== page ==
Preserving Forests and Water

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Posted on by rekha

The recent cyclone in Chennai, Vardha last December, uprooted 100 year old trees and turned green Chennai to a sad brown town. Unless each of us makes an effort to replace these portable oxygen factories, Chennai and its environment will suffer a shortage of rain and shade.

Forests cover 1/3 of the earth’s surface. They sustain 1.6 billion people as a source of livelihood. More than 80% of all creatures, animals, plants and insects live in these forests. Yet 13 million hectares of forest are destroyed every year and account for 20% of the global green house gas emissions.

The World Bank’s starting point now is to ask how can practices that have often led to significant forest degradation, tax evasion and corruption, be reformed, so that forests contribute more revenue to the State, produce more and better jobs, and result in more sustainable development?

 

Forests are critical for the planet’s supply of water through rain. Their roots protect ground water supply while preventing soil erosion. Forest watersheds and wetlands supply 75% of the world’s fresh water supplying, one third of our cities drinking water. Forests act as natural water filters.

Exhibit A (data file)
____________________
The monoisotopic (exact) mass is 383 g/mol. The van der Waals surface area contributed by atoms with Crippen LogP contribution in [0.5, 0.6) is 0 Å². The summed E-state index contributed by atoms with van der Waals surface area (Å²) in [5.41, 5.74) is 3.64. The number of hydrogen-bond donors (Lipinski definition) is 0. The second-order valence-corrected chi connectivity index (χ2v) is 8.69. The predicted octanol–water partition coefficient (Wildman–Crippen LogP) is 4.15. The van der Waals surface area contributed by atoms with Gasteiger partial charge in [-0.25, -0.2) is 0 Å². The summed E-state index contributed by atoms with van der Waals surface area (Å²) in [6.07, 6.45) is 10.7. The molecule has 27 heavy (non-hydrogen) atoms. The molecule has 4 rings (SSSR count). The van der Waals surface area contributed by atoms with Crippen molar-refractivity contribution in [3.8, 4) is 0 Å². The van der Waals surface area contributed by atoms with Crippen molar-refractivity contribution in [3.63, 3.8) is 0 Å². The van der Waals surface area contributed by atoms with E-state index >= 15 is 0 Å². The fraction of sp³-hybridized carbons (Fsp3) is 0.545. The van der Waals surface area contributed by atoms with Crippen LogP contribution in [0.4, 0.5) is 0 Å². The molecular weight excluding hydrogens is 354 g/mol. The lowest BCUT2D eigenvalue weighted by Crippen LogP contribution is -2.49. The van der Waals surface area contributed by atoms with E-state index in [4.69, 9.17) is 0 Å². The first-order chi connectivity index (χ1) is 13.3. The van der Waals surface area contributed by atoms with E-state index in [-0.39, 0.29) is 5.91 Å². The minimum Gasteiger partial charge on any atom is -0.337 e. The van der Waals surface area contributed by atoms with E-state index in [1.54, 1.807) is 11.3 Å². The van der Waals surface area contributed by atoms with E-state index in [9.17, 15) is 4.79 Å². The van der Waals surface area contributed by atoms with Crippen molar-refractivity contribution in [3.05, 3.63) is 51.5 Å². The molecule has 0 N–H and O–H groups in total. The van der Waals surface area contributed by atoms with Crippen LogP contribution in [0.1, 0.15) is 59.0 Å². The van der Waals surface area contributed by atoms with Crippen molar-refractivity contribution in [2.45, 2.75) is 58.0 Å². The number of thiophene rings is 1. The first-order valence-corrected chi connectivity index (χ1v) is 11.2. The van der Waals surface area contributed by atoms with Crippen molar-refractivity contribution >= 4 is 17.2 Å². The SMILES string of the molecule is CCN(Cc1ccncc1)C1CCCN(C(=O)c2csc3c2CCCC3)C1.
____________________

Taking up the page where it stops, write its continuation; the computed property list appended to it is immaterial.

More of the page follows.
Manoel Sobral Filho, Director of the UN Forum for Forests, speaks of massive growth of populations in Africa and Asia reaching 8.4billion people in 15 years. Some of the world’s largest cities depend on our forest water resources: Durban, Jakarta, Rio De Janeiro, Bogota, New York and Madrid. 75% of all fresh water is provided through forest catchments.  Over 42% of the world’s workforces are heavily water dependent. Forests are a natural safety net during famine providing fruits, leaves, grains, nuts, timber and wood.

After the devastating floods on the Yangtze river in China, reforestation using economically productive trees like chestnut, ginko and bamboo, helped boost average annual income by 150% between 1998 and 2014. In Ethiopia’s Great Rift Valley, forest co-operatives were used to encourage natural regeneration by limiting wood, charcoal and fodder extraction. This improved water availability for 65000 people. Physical and financial security of communities can be greatly enhanced by growing more trees and regenerating forests. In Liberia, timber was once used to buy weapons and fuel. Today forest co-operatives have changed everything.

So every year, plan to plant one tree a month in a protected area in your house, in a school or a community centre. Take your own steps to preserve water and planet earth.

 

 

Dr. Rekha Shetty

Water Warrior

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